Abnormal vitamin B6 metabolism in alkaline phosphatase knock-out mice causes multiple abnormalities, but not the impaired bone mineralization
Article first published online: 16 AUG 2000
Copyright © 2000 John Wiley & Sons, Ltd.
The Journal of Pathology
Volume 193, Issue 1, pages 125–133, January 2001
How to Cite
Narisawa, S., Wennberg, C. and Luis Millán, J. (2001), Abnormal vitamin B6 metabolism in alkaline phosphatase knock-out mice causes multiple abnormalities, but not the impaired bone mineralization. J. Pathol., 193: 125–133. doi: 10.1002/1096-9896(2000)9999:9999<::AID-PATH722>3.0.CO;2-Y
- Issue published online: 12 JAN 2001
- Article first published online: 16 AUG 2000
- Manuscript Accepted: 8 MAY 2000
- Manuscript Received: 11 FEB 2000
- gene targeting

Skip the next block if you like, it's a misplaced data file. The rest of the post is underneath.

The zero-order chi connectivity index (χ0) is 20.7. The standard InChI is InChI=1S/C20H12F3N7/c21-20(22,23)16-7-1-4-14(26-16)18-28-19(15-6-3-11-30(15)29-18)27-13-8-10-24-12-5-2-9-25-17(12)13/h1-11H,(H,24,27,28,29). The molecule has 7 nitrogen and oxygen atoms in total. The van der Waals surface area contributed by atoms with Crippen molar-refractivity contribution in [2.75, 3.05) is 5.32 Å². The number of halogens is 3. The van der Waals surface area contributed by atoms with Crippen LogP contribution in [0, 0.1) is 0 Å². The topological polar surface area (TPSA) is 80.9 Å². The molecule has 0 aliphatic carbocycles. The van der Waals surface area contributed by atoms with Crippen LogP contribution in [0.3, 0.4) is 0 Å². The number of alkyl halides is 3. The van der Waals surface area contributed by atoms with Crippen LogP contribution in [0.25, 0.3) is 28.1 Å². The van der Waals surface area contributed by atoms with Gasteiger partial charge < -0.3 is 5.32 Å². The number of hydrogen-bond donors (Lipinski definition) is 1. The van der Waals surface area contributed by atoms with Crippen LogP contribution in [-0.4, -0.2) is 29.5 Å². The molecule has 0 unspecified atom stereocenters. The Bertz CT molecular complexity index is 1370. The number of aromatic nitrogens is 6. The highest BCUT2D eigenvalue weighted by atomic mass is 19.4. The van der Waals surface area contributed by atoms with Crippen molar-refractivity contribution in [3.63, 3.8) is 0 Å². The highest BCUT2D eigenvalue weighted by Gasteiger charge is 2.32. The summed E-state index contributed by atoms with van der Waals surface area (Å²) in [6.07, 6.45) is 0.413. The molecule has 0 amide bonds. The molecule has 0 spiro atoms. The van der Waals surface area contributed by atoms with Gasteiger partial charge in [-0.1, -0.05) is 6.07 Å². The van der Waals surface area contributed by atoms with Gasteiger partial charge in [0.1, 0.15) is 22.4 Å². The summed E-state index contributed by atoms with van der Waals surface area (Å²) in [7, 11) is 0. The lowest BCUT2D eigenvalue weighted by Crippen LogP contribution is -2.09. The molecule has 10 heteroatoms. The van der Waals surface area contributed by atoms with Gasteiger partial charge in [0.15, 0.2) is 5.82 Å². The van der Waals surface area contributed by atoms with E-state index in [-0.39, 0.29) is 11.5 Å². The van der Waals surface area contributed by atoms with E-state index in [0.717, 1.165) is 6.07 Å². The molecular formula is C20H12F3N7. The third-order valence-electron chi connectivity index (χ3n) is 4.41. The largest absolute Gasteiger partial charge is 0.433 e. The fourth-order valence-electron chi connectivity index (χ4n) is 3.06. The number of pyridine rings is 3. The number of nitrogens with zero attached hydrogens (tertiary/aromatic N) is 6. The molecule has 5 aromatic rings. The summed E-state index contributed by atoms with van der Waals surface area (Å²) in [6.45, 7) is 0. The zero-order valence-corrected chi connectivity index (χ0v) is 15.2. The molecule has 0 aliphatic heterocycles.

The tissue non-specific alkaline phosphatase (TNAP) knock-out mouse is a model of infantile hypophosphatasia displaying impaired bone mineralization, epileptic seizures, apnoea, abnormal apoptosis in the thymus, abnormal lumbar nerve roots, and postnatal death. Administration of vitamin B6 suppresses the epileptic seizures in TNAP−/− mice. This paper examines to what extent the diverse abnormalities seen in these mice are due to impaired utilization of vitamin B6, using two complementary approaches: administration of vitamin B6 to TNAP null mice and deprivation of vitamin B6 in wild-type and TNAP heterozygous mice. Administration of exogenous pyridoxal HCl delayed the onset of epileptic attacks and increased the life span of TNAP−/− mice. The episodes of apnoea ceased and the appearance of lumbar nerve roots improved, but hypomineralization and accumulation of osteoid continued to worsen with age. Control mice fed a vitamin B6-depleted diet developed epileptic seizures indistinguishable from those observed in TNAP−/− mice, abnormal apoptosis in the thymus, and thinning of the nerve roots, but showed no evidence of bone mineralization abnormalities. Depletion of vitamin B6 did not affect the ability of primary cultures of osteoblasts to deposit bone mineral in vitro. While abnormal metabolism of vitamin B6 explains many of the abnormalities in this mouse model of infantile hypophosphatasia, it is not the basis of the abnormal mineralization that characterizes this disease. Copyright © 2000 John Wiley & Sons, Ltd.